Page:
London SE10 9NN
Thursday November 24 2016
As this is such an important building we felt it should be treated separately from the Old Royal Naval College though of course they are only a five minute stroll away from each other. The situation is certainly elevated compared to the college and affords a view across the river to Canary Wharf (sadly lacking in symmetry) and across the park uphill to the Observatory.
Greenwich, because of its easy access via the river and the probable benefits of ‘fresh air’, had always been popular with royalty as a getaway destination. James 1st’s wife was Anne of Denmark and exercising his ‘divine right’ James took the land back off Henry Howard and initiated the building for her of the ‘House of Delights’ as it became known. His inspiration was to commission the architect Inigo Jones for the building and he in turn had been inspired by the new fashion of Palladian symmetry, which did of course link back to Vitruvius and classical building styles. But the house is a delight – it manages to look compact and tidy from the outside while being surprisingly capacious inside.
Today’s approach is via the Undercroft and entrance is free. When we were there we seemed to be almost the only visitors so the somewhat bored room guides were keen to keep us ‘informed’ as we progressed around. The house has only recently (10/10/2016) re-opened after a major renovation and it sparkled inside as well as out. Our only sadness was that due to the need to conserve both wall coverings and the many pictures (newly installed pictures now number some 400) the blinds are firmly down so we were not able to appreciate the views in any direction. It is also quite easy to get confused and lost without being able to take bearings from the exterior.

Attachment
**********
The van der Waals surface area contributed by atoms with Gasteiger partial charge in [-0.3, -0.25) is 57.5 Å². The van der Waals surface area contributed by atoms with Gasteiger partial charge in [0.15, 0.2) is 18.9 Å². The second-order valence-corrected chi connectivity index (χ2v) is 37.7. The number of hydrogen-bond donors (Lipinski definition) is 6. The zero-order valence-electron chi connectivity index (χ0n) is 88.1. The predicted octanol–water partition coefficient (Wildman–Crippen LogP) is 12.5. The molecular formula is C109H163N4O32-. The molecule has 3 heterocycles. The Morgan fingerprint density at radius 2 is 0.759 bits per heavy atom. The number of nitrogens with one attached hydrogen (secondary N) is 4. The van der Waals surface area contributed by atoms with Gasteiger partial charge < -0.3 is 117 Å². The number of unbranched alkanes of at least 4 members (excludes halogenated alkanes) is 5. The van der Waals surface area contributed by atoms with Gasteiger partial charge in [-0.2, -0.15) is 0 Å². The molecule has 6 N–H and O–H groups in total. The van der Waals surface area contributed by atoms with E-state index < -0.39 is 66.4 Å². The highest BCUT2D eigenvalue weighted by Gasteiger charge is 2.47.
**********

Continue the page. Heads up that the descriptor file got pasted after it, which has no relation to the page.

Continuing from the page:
The smaller rooms have for the most part been hung with pictures from the collection with these arranged thematically, so Views/Ships/Naval Officers/Royals. The stand out picture is what is known as the ‘Elizabeth Armada Portrait' – it looks very fresh and really catches the attention as indeed it was meant to – the outgunned English fleet had just defeated the Spanish Armada and the Queen looks very much ‘top dog’. Other Royal portraits include James II as a very camp Mars….
Apart from the assorted pictures there are a few vitrines with exhibits, largely appropriate to the setting – thus some Chinese style Delft tulipieres, and some later de Morgan ceramics, as well as an imaginative Delft wall picture. Jo refused to take a picture of an exuberant platter depicting a rather young looking Neptune on the grounds that she would not have liked to eat her dinner of a man with a six pack. I think it was more destined for the wall than the dining table so the photo of the other objects will have to suffice. Another interesting item is the Coat of Arms of the South Sea Company destined to collapse in the ‘bubble’ of that name – perhaps, like their modern day equivalents, they spent too much on the logo and not enough on analysing their investment…
Once we had done a circuit of the rooms, peeped at the Loggia (a back extension not accessible) and revisited the grand hall by peering over the balustrade, we walked slowly down the restored tulip staircase admiring the newly painted cobalt blue banisters and the lovely spiral.